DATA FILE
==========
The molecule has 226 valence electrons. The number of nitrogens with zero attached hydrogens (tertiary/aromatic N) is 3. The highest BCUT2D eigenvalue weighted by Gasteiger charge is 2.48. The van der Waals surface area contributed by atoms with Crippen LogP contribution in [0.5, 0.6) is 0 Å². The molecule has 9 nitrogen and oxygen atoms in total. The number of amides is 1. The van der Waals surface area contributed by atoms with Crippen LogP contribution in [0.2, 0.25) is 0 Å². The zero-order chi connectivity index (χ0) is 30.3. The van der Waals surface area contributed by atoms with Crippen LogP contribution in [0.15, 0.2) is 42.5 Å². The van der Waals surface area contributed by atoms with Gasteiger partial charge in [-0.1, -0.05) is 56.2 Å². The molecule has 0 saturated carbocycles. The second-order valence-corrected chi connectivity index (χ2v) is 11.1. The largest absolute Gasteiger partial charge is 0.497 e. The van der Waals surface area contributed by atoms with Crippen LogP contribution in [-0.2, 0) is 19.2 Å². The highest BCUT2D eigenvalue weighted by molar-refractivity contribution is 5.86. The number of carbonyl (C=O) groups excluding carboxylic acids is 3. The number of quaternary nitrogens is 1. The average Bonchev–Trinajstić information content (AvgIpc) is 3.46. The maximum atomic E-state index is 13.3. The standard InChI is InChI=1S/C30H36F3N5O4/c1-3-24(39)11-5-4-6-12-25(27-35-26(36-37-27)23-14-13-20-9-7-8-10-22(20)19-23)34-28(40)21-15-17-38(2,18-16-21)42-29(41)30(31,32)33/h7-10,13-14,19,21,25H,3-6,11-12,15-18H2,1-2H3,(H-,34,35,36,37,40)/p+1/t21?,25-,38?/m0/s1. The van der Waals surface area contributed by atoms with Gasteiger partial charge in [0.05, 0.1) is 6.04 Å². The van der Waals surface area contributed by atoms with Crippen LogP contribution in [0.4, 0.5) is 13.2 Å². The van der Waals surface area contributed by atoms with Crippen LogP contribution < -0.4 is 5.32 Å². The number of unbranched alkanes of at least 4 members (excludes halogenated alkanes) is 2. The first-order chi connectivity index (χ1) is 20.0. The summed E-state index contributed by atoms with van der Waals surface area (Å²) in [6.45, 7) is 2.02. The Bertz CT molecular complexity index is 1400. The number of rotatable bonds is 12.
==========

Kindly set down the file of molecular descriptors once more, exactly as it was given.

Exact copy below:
The molecule has 226 valence electrons. The number of nitrogens with zero attached hydrogens (tertiary/aromatic N) is 3. The highest BCUT2D eigenvalue weighted by Gasteiger charge is 2.48. The van der Waals surface area contributed by atoms with Crippen LogP contribution in [0.5, 0.6) is 0 Å². The molecule has 9 nitrogen and oxygen atoms in total. The number of amides is 1. The van der Waals surface area contributed by atoms with Crippen LogP contribution in [0.2, 0.25) is 0 Å². The zero-order chi connectivity index (χ0) is 30.3. The van der Waals surface area contributed by atoms with Crippen LogP contribution in [0.15, 0.2) is 42.5 Å². The van der Waals surface area contributed by atoms with Gasteiger partial charge in [-0.1, -0.05) is 56.2 Å². The molecule has 0 saturated carbocycles. The second-order valence-corrected chi connectivity index (χ2v) is 11.1. The largest absolute Gasteiger partial charge is 0.497 e. The van der Waals surface area contributed by atoms with Crippen LogP contribution in [-0.2, 0) is 19.2 Å². The highest BCUT2D eigenvalue weighted by molar-refractivity contribution is 5.86. The number of carbonyl (C=O) groups excluding carboxylic acids is 3. The number of quaternary nitrogens is 1. The average Bonchev–Trinajstić information content (AvgIpc) is 3.46. The maximum atomic E-state index is 13.3. The standard InChI is InChI=1S/C30H36F3N5O4/c1-3-24(39)11-5-4-6-12-25(27-35-26(36-37-27)23-14-13-20-9-7-8-10-22(20)19-23)34-28(40)21-15-17-38(2,18-16-21)42-29(41)30(31,32)33/h7-10,13-14,19,21,25H,3-6,11-12,15-18H2,1-2H3,(H-,34,35,36,37,40)/p+1/t21?,25-,38?/m0/s1. The van der Waals surface area contributed by atoms with Gasteiger partial charge in [0.05, 0.1) is 6.04 Å². The van der Waals surface area contributed by atoms with Crippen LogP contribution in [0.4, 0.5) is 13.2 Å². The van der Waals surface area contributed by atoms with Crippen LogP contribution < -0.4 is 5.32 Å². The number of unbranched alkanes of at least 4 members (excludes halogenated alkanes) is 2. The first-order chi connectivity index (χ1) is 20.0. The summed E-state index contributed by atoms with van der Waals surface area (Å²) in [6.45, 7) is 2.02. The Bertz CT molecular complexity index is 1400. The number of rotatable bonds is 12.